‘It’s never too late to follow your dreams’: At 45, Nathan Whelham decided to pursue his dream of becoming a doctor and inspired his five children

Nathan and Chelsea Whelham
Nathan Whelham, right, is a third-year medical student at WMed and his daughter, Chelsea, is a freshman at Western Michigan University.

Chelsea Whelham has never forgotten the piece of advice her father gave her at a young age – It’s never too late, he told her, to follow your dreams.

They were wise words that Nathan Whelham spoke to his daughter, leaving her and her siblings something to ponder, some words, possibly, to live by. And then, in 2015, Whelham turned those words into action and became a living example of that pursuit – at any age – of a dream.

At 45 years old, he packed up his family – his wife and their five children – rented the largest U-Haul truck he could find and made the drive from Washington state to Kalamazoo to chase his lifelong dream of becoming a doctor.

“It was very, very wide open,” Whelham recalled of discussing his decision with his family in the fall of 2013 that he wanted to go to medical school. “We were about to do something together, it was, ‘Jump and you’ll see, I don’t know what’s going to happen when we hit the ground.’”

Now, Whelham, 47, is more than halfway through his third year of medical school at WMed and is set to graduate in May 2019. Chelsea, meanwhile, is a freshman at Western Michigan University where she was awarded a full ride scholarship and is pursuing a degree in art education.

Chelsea said she loves telling her friends about her father, that she’s a student at WMU while he pursues his MD degree across town at the medical school. It’s humorous to her friends, Chelsea said, that she and her father both have WMU ID cards, and they can both ride the campus shuttle for free.

Chelsea said she is proud of her father and the work he has put in to this point in the pursuit of becoming a doctor. His actions, she said, have set a positive example for her and her younger siblings.

“I know people will ask me and say, ‘Wow, he’s 47 and he’s changing his career,’ and I say yeah, but he’s not even halfway done with his life yet,” Chelsea said. “I think really going after what you want even though you might be set in a place and doing something for a long time, that doesn’t mean you have to stay there. I am so grateful we moved for that reason.”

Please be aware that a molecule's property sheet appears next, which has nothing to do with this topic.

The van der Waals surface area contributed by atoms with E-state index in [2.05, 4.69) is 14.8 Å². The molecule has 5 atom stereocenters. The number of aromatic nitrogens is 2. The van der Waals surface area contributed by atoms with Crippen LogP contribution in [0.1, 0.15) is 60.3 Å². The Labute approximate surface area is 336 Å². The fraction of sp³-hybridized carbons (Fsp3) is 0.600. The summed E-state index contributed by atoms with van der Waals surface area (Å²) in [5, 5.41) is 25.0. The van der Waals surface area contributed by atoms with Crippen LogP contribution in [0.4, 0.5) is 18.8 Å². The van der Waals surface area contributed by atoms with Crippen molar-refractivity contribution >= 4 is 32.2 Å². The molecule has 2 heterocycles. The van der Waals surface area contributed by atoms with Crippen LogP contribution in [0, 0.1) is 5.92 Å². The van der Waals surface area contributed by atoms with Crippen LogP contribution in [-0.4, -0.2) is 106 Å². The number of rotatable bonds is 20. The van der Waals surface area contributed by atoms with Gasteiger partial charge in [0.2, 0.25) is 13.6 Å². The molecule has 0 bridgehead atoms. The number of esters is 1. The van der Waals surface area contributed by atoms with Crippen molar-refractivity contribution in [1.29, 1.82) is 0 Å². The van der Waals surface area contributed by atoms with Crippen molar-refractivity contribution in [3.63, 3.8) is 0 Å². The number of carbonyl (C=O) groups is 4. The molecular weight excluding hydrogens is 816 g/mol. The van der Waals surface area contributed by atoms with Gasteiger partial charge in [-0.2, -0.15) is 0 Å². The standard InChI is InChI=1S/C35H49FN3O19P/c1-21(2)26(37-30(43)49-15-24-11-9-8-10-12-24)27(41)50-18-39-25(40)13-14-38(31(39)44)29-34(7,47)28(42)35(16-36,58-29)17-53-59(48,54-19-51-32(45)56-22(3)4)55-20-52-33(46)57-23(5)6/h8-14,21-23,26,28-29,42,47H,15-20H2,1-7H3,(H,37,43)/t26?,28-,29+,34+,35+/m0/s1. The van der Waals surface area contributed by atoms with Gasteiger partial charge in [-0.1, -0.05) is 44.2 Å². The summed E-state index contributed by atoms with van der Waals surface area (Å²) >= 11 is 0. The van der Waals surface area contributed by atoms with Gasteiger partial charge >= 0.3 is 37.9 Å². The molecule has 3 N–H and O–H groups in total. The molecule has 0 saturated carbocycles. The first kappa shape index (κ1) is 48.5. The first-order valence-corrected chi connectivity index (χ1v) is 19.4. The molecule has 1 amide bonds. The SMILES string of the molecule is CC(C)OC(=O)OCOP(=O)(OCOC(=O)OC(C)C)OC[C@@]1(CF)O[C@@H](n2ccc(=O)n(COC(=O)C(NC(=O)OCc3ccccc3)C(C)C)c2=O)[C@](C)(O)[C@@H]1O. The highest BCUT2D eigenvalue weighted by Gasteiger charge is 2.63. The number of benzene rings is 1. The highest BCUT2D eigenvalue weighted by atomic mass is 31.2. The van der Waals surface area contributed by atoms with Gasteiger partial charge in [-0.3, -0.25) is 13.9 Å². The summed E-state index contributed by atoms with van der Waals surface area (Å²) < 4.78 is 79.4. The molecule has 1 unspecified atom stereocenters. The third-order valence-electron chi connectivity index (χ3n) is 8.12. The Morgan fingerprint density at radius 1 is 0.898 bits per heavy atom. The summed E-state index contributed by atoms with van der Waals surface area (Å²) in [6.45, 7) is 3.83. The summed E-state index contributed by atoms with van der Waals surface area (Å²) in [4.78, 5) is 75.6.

When Nathan Whelham came to WMed in 2015, he did so with a wealth of life experiences. He has bachelor’s degrees in biology and chemistry from Whitworth College where he also was a national champion javelin thrower. Later, he earned a master’s degree in science education from the University of Montana-Bozeman.

As an undergraduate student, Whelham said he knew he wanted to be a doctor but his attempts at applying to medical school at the University of Washington proved unsuccessful. The dream of becoming a physician was put on hold and in 1995 Whelham moved to Seattle where he worked with a group of art and drama students who traveled and performed around the U.S. and internationally.

Whelham called Seattle home for 18 years. He taught math and science there and met his wife, Amy, who also was a teacher. The couple welcomed Chelsea in 1999 and their four younger children – Cassidy, Paige, Zoe and Luke – followed in 2001, 2002, 2005 and 2006, respectively. In addition to teaching, Nathan and Amy ran a successful catering business.

Nathan Whelham and Family
The Whelham Family

In the middle of it all, Whelham said his desire to be a doctor never left him. He stayed involved in medicine, teaching a wilderness first aid course at the school where he worked in Seattle, in addition to math and science. Some of the students Whelham taught, he said, have since gone on to be nurses and doctors.

When the Whelhams moved to Spokane in 2013, he worked as a volunteer firefighter and EMT.

“I realized as I was doing that that I really came alive when I was teaching about medicine or involved in the medical aspect of things,” Whelham said.